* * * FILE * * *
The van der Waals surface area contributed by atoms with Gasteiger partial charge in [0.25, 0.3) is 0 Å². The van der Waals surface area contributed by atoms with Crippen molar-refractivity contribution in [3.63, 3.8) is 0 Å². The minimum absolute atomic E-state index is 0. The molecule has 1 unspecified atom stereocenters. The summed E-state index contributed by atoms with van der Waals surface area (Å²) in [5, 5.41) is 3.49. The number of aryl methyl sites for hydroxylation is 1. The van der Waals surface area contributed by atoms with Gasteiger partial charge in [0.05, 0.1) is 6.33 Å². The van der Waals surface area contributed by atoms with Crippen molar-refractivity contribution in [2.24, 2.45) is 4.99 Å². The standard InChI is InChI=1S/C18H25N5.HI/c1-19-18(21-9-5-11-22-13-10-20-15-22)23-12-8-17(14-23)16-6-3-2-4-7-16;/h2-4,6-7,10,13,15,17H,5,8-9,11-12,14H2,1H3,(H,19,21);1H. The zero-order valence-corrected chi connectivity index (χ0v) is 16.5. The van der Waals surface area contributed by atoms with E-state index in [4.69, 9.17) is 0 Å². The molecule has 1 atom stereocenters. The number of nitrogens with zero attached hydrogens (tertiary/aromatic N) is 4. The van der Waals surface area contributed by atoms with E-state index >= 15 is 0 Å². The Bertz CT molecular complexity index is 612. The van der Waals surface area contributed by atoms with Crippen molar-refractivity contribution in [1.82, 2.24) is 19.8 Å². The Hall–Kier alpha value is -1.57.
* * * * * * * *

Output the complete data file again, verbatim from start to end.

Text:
The van der Waals surface area contributed by atoms with Gasteiger partial charge in [0.25, 0.3) is 0 Å². The van der Waals surface area contributed by atoms with Crippen molar-refractivity contribution in [3.63, 3.8) is 0 Å². The minimum absolute atomic E-state index is 0. The molecule has 1 unspecified atom stereocenters. The summed E-state index contributed by atoms with van der Waals surface area (Å²) in [5, 5.41) is 3.49. The number of aryl methyl sites for hydroxylation is 1. The van der Waals surface area contributed by atoms with Gasteiger partial charge in [0.05, 0.1) is 6.33 Å². The van der Waals surface area contributed by atoms with Crippen molar-refractivity contribution in [2.24, 2.45) is 4.99 Å². The standard InChI is InChI=1S/C18H25N5.HI/c1-19-18(21-9-5-11-22-13-10-20-15-22)23-12-8-17(14-23)16-6-3-2-4-7-16;/h2-4,6-7,10,13,15,17H,5,8-9,11-12,14H2,1H3,(H,19,21);1H. The zero-order valence-corrected chi connectivity index (χ0v) is 16.5. The van der Waals surface area contributed by atoms with E-state index in [4.69, 9.17) is 0 Å². The molecule has 1 atom stereocenters. The number of nitrogens with zero attached hydrogens (tertiary/aromatic N) is 4. The van der Waals surface area contributed by atoms with E-state index >= 15 is 0 Å². The Bertz CT molecular complexity index is 612. The van der Waals surface area contributed by atoms with Crippen molar-refractivity contribution in [1.82, 2.24) is 19.8 Å². The Hall–Kier alpha value is -1.57.